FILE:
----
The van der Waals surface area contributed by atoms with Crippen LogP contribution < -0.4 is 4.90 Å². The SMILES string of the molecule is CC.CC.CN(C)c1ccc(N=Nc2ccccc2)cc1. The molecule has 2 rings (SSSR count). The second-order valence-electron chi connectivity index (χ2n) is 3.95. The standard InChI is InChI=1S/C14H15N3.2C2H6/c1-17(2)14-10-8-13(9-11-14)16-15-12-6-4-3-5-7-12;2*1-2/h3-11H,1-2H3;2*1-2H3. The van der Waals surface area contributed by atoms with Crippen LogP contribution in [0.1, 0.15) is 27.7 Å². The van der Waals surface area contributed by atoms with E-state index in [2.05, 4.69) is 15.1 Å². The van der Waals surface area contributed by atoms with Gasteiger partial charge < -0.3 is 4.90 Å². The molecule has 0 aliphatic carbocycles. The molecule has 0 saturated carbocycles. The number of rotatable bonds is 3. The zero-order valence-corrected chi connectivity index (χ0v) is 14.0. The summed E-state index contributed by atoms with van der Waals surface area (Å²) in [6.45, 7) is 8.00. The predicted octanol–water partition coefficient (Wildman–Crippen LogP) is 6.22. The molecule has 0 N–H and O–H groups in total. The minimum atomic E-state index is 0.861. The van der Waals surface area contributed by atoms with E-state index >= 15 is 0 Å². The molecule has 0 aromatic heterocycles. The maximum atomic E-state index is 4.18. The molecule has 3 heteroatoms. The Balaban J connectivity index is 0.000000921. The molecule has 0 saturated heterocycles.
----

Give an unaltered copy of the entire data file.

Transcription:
The van der Waals surface area contributed by atoms with Crippen LogP contribution < -0.4 is 4.90 Å². The SMILES string of the molecule is CC.CC.CN(C)c1ccc(N=Nc2ccccc2)cc1. The molecule has 2 rings (SSSR count). The second-order valence-electron chi connectivity index (χ2n) is 3.95. The standard InChI is InChI=1S/C14H15N3.2C2H6/c1-17(2)14-10-8-13(9-11-14)16-15-12-6-4-3-5-7-12;2*1-2/h3-11H,1-2H3;2*1-2H3. The van der Waals surface area contributed by atoms with Crippen LogP contribution in [0.1, 0.15) is 27.7 Å². The van der Waals surface area contributed by atoms with E-state index in [2.05, 4.69) is 15.1 Å². The van der Waals surface area contributed by atoms with Gasteiger partial charge < -0.3 is 4.90 Å². The molecule has 0 aliphatic carbocycles. The molecule has 0 saturated carbocycles. The number of rotatable bonds is 3. The zero-order valence-corrected chi connectivity index (χ0v) is 14.0. The summed E-state index contributed by atoms with van der Waals surface area (Å²) in [6.45, 7) is 8.00. The predicted octanol–water partition coefficient (Wildman–Crippen LogP) is 6.22. The molecule has 0 N–H and O–H groups in total. The minimum atomic E-state index is 0.861. The van der Waals surface area contributed by atoms with E-state index >= 15 is 0 Å². The molecule has 0 aromatic heterocycles. The maximum atomic E-state index is 4.18. The molecule has 3 heteroatoms. The Balaban J connectivity index is 0.000000921. The molecule has 0 saturated heterocycles.